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Home : Media : Speeches / Testimony
NEWS | Dec. 7, 2018

National Pearl Harbor Remembrance Day Commemoration “Forging the Future - The Unconquerable Spirit of America in 1943"

By ADM Phil Davidson U.S. Indo-Pacific Command

ADM Phil Davidson
Commander, U.S. Indo-Pacific Command

National Pearl Harbor Remembrance Day Commemoration “Forging the Future - The Unconquerable Spirit of America in 1943”
Joint Base Pearl Harbor-Hickam, Hawaii

December 7, 2018
As Prepared for Delivery

Thank you, Brian, for the introduction and for your leadership and stewardship of this historic place and thank you Superintendent Ashwell for your remarks this morning.

There are a number of distinguished guests here today, but in the interest of time I won’t try to acknowledge everyone, but I do want to take just a moment to recognize a few honored attendees …

  • Secretary Perdue
  • State and city leaders … Governor Ige … Mayors Caldwell and Isoda
  • Esteemed members of our consular and diplomatic corps;
  • Fellow Flag and General Officers;
  • Leaders of the National Park Service;
Welcome and thank you for your attendance today.

Most importantly, a special welcome to the ‘Greatest Generation,’ our World War Two veterans and Pearl Harbor survivors, to whom we owe an immeasurable debt for your heroic actions.

It is truly an honor to be speaking to all of you today... December 7th...on these hallowed grounds.

For the many, the date is the reminder. For those of us that live here, serve here, I will tell you we think of this day, every day.

We can never forget the heavy price paid 77 years ago… 21 vessels damaged or sunk, 170 planes destroyed, more than 2,400 dead and 1,200 wounded -- Soldiers, Sailors, Marines, Airmen and civilians.

Despite these heavy losses, it did not break the American spirit – in fact it charged it. We quickly prepared for the long hard war to come.

Just over a year after the attack on Pearl Harbor, in his 1943 State of the Union speech, President Franklin Roosevelt spoke of the challenges that remained, saying:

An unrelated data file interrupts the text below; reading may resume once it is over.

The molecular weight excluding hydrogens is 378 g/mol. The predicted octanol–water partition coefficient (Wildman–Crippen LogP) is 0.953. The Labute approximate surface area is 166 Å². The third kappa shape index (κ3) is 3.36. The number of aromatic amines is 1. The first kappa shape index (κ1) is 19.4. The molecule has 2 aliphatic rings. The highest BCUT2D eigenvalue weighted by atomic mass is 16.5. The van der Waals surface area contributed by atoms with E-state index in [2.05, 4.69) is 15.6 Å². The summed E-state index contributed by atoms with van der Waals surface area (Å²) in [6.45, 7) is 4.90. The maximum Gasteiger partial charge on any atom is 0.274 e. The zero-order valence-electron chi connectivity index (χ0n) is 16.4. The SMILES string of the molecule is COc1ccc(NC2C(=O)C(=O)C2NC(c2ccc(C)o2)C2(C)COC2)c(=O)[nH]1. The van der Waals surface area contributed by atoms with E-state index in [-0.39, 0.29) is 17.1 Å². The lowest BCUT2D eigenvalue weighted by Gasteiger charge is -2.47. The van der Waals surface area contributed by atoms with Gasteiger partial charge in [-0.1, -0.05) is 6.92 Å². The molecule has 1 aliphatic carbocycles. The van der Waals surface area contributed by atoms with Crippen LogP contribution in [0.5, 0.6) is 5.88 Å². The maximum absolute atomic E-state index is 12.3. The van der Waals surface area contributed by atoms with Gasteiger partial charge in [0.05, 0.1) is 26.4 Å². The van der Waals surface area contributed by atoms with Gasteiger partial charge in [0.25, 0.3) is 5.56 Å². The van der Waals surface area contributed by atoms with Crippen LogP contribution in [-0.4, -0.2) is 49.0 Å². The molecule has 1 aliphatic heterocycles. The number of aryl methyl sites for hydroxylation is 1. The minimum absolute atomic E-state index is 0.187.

“The past year was perhaps the most crucial for modern civilization; the coming year will be filled with violent conflicts- yet with high promise of better things.”

He went on to say “First in the importance in the American scene has been the inspiring proof of the great qualities of our fighting men.”

It was these qualities, the resilience and determination, that helped shape this country’s, and indeed the entire world’s, future.

The tide of the war started to change in 1943, with the fight to secure Guadalcanal ending in February, giving the U.S. and our Allies their first major offensive victory in the Pacific and a stop to Japanese expansionism.

In June, Japanese forces left the Aleutian Islands, their last foothold in the Western hemisphere, and the Allies began to move through the central and southwest Pacific.

On the other side of the world, in North Africa, Rommel was forced to retreat, and the Allies began their push up through Italy, causing the Italians to drop out of the war. Meanwhile, planning began for the eventual landing of Allied forces in Western Europe.

Though the tide of the war was indeed changing in 1943, the price to be paid remained steep.

In November of that year, our Marines, supported by Naval gunfire support and air support, won the first contested amphibious landing in the Pacific on the Tarawa atoll. 

Facing an entrenched and determined Japanese defense, the Marines fought valiantly over three days and secured the strategic airfield.

The Battle for Tarawa saw some of the fiercest fighting of the war to date, with nearly 6,400 Japanese, Koreans, and Americans killed in just three days of fighting.